The Principal Investigator for the project, Dean Ahorn, has let Kentucky Space know that Nanosail-D has been resurrected and is being readied to fly on the FASTSAT-HSV1 satellite later this year. Similar in concept to the Planetary Society's Lightsail project, the 3U (unit) Cubesat packs an unbelievable amout of fabric into its diminutive body.
Use the radiation pressure of light from the stars or a laser to propel themselves forward, solar sails can in theory reach very high speeds over time.
The two spacecraft are among the very first to test the material and sails that could form the basis for a technology first envisioned by writers in the 1960s, as well as push the technology boundaries of what's possible using the Cubesat platform.
This video demonstrates how Nanosail-D will unfurl its sails.
Methane is to Titan what water is to the earth. It’s a common component in the atmosphere and, at the temperature of Titan, it can exist in solid, liquid, or gas form. Like water on the earth, it forms clouds in the sky. Like water on the earth, it probably even forms rain. But what we don’t know is whether or not that rain makes it to the surface and pools into ponds or streams or lakes which then evaporate back into the atmosphere to start the cycle over again. In short, we don’t know if Titan has an active methane atmosphere-surface hydrological cycle analogous to the water atmosphere-surface hydrological cycle on the earth.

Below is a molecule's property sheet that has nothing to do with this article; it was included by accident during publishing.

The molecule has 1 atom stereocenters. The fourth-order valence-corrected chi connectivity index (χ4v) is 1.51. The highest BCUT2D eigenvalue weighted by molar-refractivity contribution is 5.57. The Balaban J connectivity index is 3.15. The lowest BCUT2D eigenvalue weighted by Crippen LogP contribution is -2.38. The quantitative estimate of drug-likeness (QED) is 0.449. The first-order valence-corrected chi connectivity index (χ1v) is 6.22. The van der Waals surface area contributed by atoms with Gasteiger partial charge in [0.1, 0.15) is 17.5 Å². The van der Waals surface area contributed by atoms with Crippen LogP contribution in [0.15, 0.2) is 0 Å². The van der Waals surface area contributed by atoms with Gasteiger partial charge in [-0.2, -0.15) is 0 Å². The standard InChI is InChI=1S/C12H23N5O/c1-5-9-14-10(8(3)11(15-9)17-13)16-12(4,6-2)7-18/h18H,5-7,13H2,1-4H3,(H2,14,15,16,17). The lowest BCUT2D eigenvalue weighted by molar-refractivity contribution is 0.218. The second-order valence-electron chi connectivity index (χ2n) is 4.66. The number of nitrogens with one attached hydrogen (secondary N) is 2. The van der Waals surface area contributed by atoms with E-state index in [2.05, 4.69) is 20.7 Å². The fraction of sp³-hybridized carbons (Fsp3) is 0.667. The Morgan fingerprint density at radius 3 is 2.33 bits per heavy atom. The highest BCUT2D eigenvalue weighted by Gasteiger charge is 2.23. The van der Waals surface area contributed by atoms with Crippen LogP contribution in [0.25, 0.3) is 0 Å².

The image above was created by Brown and his colleagues from data returned by Cassini, which has been exploring Saturn and its moons since 2005.
Credit: Mike Brown/Caltech
Masten Space Systems and Armadillo Aerospace have claimed the first and second place prizes, respectively, in the Northrop Grumman Lunar Lander X PRIZE Challenge. The qualifying flight that ultimately lead to the the Level Two first place award can be seen here:
Awarded as part of NASA's Centennial Challenge, the prizes are designed to reward "citizen inventors" in the space technologies.
Described as an organic chemical factory, Titan has become less mysterious over the last few years thanks to Cassini, but many more mysteries remain.
This image, a combination of images taken with red, green and blue filters, was acquired on Oct. 12 and clearly shows the moon's atmosphere.
On Tuesday, NASA Administrator Charles Bolden addressed a group of investment companies assembled in Washington, D.C. and had some interesting things to say on the potential of today's students to meet the challenges of space. On the subject of the recent winner of the Regolith Challenge, he said:
The winning team is “Paul’s Robotics”, led by a young man by the name Paul Ventimiglia. Paul not only beat out 22 other competitor teams, he beat teams of professional aerospace engineers, and teams of world-class robotics experts. Paul is a college student at Worcester Polytechnic Institute in Massachusetts. He heard about the competition from a high school teacher.
Let me say a little more. Paul’s team did not win by a nose, say by one or two percent. Paul’s team moved 84 percent more Moon dirt than the second place team that qualified to win the $150,000 prize.
Students today! They'll kick your fanny given the opportunity.
The NewScientist video below, linked from Paul's Robotics page, includes images of his robot at work.